|The Frankfurt-Tipp rating:|
|Production country:||USA 2016|
|Running time:||Approx. 122 min|
He is a master at deciphering symbols and solving puzzles. But of all things, Robert Langdon (Tom Hanks) seems to have lost his brilliant powers of deduction when he wakes up in an Italian hospital and can't for the life of him remember how he got there. Plagued by terrible headaches, terrifying visions and amnesia, Langdon soon finds himself on the run with young doctor Sienna Brooks (Felicity Jones) from a mysterious adversary who not only seeks Langdon's life, but is willing to release a global virus that would wipe out half the world's population. And Robert Langdon seems to hold the key to the only way he can still stop this catastrophe - if only he could remember.
After the first two adaptations grossed over $1.2 billion worldwide, director Ron Howard and lead actor Tom Hanks return with the third Dan Brown adaptation, Inferno. Once again, Hanks sets out to save the world as symbologist Robert Langdon on a scavenger hunt of a very special kind. This is also entertaining in the third attempt and for long stretches also very exciting. But especially at the beginning the production seems a little bit ponderous. The attempt to visualize Langdon's dizziness, his confusion and his pain are a bit exhausting in the long run and slow down the action significantly. His horror visions, on the other hand, are darkly and grippingly realized and make up for the weaknesses of the production here.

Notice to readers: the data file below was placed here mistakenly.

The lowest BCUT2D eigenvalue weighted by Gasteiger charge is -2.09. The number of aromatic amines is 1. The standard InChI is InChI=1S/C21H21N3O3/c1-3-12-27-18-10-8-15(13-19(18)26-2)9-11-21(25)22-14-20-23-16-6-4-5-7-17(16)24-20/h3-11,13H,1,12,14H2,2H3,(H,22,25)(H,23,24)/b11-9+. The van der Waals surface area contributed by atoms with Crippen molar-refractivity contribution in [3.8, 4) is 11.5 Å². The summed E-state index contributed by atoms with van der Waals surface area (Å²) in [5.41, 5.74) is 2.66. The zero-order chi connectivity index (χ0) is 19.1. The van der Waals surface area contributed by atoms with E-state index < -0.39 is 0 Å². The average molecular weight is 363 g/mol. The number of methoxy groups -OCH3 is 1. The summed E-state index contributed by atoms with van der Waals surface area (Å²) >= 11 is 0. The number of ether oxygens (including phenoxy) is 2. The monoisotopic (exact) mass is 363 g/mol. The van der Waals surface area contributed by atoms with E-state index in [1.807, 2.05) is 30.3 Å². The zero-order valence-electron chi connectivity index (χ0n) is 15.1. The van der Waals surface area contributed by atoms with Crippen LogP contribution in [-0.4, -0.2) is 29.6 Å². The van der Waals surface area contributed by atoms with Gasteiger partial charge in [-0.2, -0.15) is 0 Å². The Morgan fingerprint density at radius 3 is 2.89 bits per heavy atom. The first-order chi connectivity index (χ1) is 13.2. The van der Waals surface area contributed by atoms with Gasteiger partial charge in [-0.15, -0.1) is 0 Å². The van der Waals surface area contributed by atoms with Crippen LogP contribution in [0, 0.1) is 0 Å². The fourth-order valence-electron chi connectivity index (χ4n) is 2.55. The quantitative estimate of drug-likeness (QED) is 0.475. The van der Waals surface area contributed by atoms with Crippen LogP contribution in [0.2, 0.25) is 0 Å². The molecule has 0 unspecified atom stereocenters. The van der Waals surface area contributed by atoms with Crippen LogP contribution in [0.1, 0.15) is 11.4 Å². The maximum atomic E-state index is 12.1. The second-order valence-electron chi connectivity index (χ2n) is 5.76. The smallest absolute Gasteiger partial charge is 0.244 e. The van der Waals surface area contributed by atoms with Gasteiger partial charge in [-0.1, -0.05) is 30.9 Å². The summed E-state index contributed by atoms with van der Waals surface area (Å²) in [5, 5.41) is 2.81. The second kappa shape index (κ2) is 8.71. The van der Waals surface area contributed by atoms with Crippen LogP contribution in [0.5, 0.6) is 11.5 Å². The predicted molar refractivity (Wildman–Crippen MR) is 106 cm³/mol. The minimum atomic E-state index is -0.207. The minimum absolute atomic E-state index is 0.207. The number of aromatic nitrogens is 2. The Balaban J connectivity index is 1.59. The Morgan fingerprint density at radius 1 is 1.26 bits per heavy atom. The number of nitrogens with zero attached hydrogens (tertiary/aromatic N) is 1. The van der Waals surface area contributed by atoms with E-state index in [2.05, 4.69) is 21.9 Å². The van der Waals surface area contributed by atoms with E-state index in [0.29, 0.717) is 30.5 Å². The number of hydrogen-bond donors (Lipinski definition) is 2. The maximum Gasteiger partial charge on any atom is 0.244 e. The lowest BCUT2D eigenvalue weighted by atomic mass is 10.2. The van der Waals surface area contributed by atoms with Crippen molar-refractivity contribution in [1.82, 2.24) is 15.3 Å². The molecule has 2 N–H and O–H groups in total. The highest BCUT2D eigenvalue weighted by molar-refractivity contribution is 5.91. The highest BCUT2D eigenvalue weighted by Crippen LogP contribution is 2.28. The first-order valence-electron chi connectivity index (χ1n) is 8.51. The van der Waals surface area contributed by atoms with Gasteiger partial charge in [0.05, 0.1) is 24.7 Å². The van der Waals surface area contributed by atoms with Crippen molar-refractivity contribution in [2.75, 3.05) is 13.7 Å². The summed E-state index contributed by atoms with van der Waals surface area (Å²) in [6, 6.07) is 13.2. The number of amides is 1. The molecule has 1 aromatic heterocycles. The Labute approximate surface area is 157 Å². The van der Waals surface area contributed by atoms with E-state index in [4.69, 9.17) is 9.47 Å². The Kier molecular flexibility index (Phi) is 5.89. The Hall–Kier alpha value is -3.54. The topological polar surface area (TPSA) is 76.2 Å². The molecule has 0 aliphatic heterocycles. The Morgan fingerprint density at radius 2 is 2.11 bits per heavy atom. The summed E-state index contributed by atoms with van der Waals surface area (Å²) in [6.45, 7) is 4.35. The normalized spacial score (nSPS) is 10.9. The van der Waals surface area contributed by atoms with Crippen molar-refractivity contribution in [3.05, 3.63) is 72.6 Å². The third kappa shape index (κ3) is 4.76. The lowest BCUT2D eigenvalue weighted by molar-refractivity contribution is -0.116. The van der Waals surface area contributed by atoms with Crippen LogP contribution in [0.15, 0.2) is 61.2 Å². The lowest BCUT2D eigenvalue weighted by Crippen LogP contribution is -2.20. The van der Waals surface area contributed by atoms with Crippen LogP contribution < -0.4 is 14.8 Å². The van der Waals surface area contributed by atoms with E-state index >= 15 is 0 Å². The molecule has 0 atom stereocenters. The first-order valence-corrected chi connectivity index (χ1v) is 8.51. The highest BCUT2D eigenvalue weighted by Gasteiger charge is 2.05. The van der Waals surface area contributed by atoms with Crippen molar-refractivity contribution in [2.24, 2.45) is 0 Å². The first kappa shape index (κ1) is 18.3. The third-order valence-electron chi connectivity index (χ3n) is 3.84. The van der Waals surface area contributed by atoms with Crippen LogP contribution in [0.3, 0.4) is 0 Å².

However, the rest of the film simply lacks the necessary kick. Somehow you get the feeling that everyone involved here just delivered a commissioned piece of work without really putting much passion into it. This starts with the music by Hans Zimmer and ends with the solid, but also a bit ponderous acting by Tom Hanks. Only the scenes with Irrfan Khan really stand out and show what great entertainment potential this thriller has. No question, it never really gets boring. Howard and Hanks are too much professionals to let it get that far, especially since Dan Brown's original also offers enough suspense potential. And yet, it's actually only the finale that is a real cinematic spectacle, while the beginning rather bobs along at a good TV level.
Now this may sound like Inferno would be a bad or at least very average movie. That's not the case, of course. Robert Langdon's third cinematic adventure also provides very good entertainment. But considering what Tom hanks and Ron Howard have delivered together and separately in the past, you just get the feeling in places that they didn't really put much heart into this one. For solid suspense cinema with some good show values and a few really good scenes it's enough and therefore there is - with small deductions in the B grade - also a deserved: Worth seeing!
An article by Frankfurt-Tipp